Why Organic Food is Healthier! Understanding the Benefits

Written by: Pard Bharaj



Time to read 8 min

Introduction: What is Organic Food?

Organic food has become a household term, but what does it really mean? Let's delve into the definition and the criteria that classify food as organic.

  • Definition:¬†Organic food refers to agricultural products grown and processed without the use of synthetic pesticides, fertilisers, genetically modified organisms (GMOs), or ionising radiation. For animal products to be considered organic, the animals must be reared without the routine use of antibiotics and growth hormones.
  • Certification and Standards: In the UK, for food to be labelled as organic, it must meet strict regulations set by certifying bodies, such as the Soil Association or Organic Farmers & Growers. These standards cover every aspect of food production, from soil quality and animal welfare to the processing and packaging of the products.
  • Cultivation Practices:¬†Organic farming emphasises natural methods and cycles. This includes crop rotation, composting, and biological pest control, as opposed to relying on chemical inputs. The aim is to maintain ecological balance and conserve biodiversity.
  • Environmental Impact:¬†A significant aspect of organic agriculture is its reduced impact on the¬†environment.¬†By avoiding synthetic chemicals and emphasising soil health, organic farming can contribute to cleaner water, reduced soil erosion, and improved wildlife habitats

In this article we will explore the reasons why organic food is healthier. 

Brief Overview of the Trend in Organic Foods:

In recent years, the organic food sector has witnessed a significant surge in popularity. This growing interest is rooted in a widespread desire for healthier eating habits and a deeper understanding of where our food comes from. Below are some statistics related to this trend for UK/Europe:

  • UK Organic Market Value:¬†The UK's organic market reached a record value of ¬£3.1 billion in 2022, with a 1.6% growth in sales, leading to daily spending on organic products nearing ¬£8.5 million, as reported by the¬†Soil Association's Organic Market Report 2023.
  • Growth of Organic Farming in the EU: Organic farming in the EU has seen significant growth. Between 2012 and 2020, the share of agricultural land under organic farming increased by over 50%, with 9.1% of the EU‚Äôs agricultural area being farmed organically by 2020. This information was highlighted by¬†The Business Research Company.
  • Increase in Organic Producers in the EU:¬†The number of organic producers in the EU grew by 1.6% to 349,499 as of 2019. Accompanying this growth, the EU's organic retail market also saw a record growth of 15.1%, reaching 44.8 billion EUR, as detailed by¬†Organic in Europe.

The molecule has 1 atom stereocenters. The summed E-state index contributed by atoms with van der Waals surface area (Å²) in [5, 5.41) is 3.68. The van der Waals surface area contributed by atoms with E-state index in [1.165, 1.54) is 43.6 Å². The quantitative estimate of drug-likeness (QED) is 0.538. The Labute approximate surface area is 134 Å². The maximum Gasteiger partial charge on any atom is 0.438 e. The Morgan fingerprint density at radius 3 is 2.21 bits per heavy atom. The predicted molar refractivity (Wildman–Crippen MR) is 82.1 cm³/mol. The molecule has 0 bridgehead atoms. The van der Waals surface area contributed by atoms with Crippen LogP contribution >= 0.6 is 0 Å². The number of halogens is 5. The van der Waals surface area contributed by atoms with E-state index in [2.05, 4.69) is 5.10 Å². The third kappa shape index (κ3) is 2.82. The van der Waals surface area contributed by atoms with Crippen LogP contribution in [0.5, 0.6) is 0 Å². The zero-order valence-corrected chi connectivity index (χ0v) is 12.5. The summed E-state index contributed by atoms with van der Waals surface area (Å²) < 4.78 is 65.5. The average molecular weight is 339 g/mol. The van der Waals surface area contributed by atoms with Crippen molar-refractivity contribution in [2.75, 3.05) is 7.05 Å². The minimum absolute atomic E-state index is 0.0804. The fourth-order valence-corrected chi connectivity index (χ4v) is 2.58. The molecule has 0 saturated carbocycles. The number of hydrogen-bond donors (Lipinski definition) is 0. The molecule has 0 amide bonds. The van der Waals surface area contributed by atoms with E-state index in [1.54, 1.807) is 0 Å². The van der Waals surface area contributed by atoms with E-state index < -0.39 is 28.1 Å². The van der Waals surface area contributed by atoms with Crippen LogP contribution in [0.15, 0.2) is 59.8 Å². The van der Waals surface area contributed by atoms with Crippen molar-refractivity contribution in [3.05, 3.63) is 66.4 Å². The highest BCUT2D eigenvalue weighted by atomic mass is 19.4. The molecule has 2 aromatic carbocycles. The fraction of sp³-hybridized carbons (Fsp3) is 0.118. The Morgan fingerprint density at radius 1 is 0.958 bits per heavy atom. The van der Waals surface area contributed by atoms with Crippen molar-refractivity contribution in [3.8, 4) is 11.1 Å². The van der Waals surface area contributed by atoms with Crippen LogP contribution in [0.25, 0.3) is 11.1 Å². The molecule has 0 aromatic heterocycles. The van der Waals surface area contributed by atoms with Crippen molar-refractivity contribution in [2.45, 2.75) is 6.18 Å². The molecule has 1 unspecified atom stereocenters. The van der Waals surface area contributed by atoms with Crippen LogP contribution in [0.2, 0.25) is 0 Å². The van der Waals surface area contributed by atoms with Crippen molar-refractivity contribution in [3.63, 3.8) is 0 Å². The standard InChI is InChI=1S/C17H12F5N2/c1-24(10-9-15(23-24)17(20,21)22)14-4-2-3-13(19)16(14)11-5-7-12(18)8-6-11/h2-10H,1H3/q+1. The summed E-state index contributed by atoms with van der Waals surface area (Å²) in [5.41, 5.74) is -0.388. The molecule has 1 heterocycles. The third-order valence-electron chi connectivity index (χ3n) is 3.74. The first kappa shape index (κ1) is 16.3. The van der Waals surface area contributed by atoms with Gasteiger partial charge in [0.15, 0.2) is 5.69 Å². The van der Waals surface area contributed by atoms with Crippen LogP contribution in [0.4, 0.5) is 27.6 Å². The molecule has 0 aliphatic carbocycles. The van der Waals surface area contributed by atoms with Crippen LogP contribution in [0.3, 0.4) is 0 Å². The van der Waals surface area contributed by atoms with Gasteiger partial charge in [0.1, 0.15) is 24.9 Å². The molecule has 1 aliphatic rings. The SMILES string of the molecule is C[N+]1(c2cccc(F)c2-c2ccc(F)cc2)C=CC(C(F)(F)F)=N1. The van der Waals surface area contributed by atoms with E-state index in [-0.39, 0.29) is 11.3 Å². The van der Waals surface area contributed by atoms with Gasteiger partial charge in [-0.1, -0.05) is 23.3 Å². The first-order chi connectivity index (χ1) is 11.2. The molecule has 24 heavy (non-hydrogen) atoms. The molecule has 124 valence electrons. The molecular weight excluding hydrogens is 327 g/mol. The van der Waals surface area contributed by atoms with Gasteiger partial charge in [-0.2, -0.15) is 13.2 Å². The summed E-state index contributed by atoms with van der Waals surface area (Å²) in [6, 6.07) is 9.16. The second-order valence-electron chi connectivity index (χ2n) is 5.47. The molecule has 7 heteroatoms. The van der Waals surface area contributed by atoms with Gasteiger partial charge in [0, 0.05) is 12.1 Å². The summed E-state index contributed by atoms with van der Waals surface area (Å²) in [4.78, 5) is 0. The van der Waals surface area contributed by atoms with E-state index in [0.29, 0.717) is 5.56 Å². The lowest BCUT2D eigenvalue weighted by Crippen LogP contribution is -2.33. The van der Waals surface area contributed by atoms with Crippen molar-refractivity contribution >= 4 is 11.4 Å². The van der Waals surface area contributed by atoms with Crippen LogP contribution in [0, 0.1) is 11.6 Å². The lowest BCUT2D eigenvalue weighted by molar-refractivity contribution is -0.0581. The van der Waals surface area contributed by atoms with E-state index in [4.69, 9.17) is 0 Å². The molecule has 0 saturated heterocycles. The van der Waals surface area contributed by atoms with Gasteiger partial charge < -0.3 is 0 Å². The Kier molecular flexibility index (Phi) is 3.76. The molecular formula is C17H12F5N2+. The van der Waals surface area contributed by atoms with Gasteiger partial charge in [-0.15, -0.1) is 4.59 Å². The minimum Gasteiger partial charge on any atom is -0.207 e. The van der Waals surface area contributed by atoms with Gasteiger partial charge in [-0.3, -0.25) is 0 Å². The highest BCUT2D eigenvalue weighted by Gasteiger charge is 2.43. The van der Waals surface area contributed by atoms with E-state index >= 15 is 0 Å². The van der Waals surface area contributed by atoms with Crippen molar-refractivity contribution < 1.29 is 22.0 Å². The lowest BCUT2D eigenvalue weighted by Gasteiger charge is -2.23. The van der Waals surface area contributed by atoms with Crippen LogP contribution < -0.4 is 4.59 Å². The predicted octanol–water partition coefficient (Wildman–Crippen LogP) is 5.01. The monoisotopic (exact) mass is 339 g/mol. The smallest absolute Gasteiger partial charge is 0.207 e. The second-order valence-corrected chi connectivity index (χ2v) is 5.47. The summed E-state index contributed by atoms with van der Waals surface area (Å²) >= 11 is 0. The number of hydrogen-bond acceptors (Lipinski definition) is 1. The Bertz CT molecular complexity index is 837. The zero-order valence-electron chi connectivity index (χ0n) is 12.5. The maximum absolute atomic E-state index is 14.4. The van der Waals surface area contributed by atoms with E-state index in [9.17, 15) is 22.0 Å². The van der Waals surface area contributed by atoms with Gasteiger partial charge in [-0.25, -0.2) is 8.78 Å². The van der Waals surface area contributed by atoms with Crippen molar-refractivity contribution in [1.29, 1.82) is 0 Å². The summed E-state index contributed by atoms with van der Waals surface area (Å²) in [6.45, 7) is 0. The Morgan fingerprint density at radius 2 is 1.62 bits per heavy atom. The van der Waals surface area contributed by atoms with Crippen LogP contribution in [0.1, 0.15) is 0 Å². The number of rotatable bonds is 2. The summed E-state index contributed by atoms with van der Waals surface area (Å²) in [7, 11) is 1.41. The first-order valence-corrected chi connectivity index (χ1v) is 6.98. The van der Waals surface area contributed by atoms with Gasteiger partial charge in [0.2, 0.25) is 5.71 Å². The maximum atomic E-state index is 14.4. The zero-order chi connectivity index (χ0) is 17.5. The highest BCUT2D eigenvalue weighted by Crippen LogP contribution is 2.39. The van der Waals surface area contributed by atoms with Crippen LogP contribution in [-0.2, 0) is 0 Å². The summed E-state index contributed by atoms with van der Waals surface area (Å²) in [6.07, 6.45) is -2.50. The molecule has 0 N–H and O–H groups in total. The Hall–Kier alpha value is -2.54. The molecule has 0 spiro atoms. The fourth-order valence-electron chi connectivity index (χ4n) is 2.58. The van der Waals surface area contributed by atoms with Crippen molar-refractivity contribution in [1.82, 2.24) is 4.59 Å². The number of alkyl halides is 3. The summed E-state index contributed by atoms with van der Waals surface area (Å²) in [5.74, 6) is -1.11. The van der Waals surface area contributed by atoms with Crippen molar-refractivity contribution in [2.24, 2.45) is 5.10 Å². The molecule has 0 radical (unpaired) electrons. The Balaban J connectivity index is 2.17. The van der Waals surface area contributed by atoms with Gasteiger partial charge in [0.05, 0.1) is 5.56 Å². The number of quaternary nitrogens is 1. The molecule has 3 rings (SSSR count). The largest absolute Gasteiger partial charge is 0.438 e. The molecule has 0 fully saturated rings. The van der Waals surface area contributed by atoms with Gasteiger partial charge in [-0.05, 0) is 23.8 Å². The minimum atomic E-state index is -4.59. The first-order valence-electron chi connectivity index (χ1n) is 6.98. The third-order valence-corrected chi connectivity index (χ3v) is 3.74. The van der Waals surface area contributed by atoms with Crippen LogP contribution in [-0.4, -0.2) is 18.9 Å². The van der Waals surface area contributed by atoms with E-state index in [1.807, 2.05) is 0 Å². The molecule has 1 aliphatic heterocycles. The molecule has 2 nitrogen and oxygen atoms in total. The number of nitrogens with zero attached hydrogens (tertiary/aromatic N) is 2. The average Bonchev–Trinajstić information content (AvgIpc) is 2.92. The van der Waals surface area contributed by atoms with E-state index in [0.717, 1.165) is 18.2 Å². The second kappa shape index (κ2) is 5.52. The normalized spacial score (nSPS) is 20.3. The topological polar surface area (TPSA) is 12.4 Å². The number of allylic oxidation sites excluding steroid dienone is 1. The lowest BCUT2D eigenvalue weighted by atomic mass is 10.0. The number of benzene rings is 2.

• Projected Growth of Europe's Organic Market:¬†The Europe Organic Food & Beverages Market is projected to grow from USD 123.78 billion in 2023 to USD 239.90 billion by 2028. This forecast, reflecting a compound annual growth rate (CAGR) of 14.15% during the 2023-2028 period, was provided by¬†Mordor Intelligence.

Why are People More Interested in Organic Food?

  • Health Consciousness:¬†With an increased focus on health and wellbeing, people are more mindful of their dietary choices. Organic foods, perceived as free from synthetic pesticides and fertilisers, appeal to those seeking a 'cleaner' diet.
  • Environmental Concerns:¬†The environmental impact of conventional farming practices has led to a shift towards organic foods. These products are often associated with sustainable farming methods, which are considered more eco-friendly.
  • Quality and Taste Perceptions:¬†Many consumers believe that organic foods offer superior taste and quality compared to their non-organic counterparts. This belief, whether factual or perceived, drives interest in organic produce.
  • Marketing and Accessibility: The marketing of organic foods has become more prevalent, making them more accessible and visible to the average consumer.¬†
 A paper bag spills an abundance of nutrient-dense organic foods onto a vibrant green surface, showcasing a variety of fresh fruits and vegetables such as bananas, oranges, avocados, and tomatoes. Accompanying these are wholesome ginger root and crunchy pecans, reflecting a healthful and organic bounty.

Why Organic Food is Healthier:

Research Studies: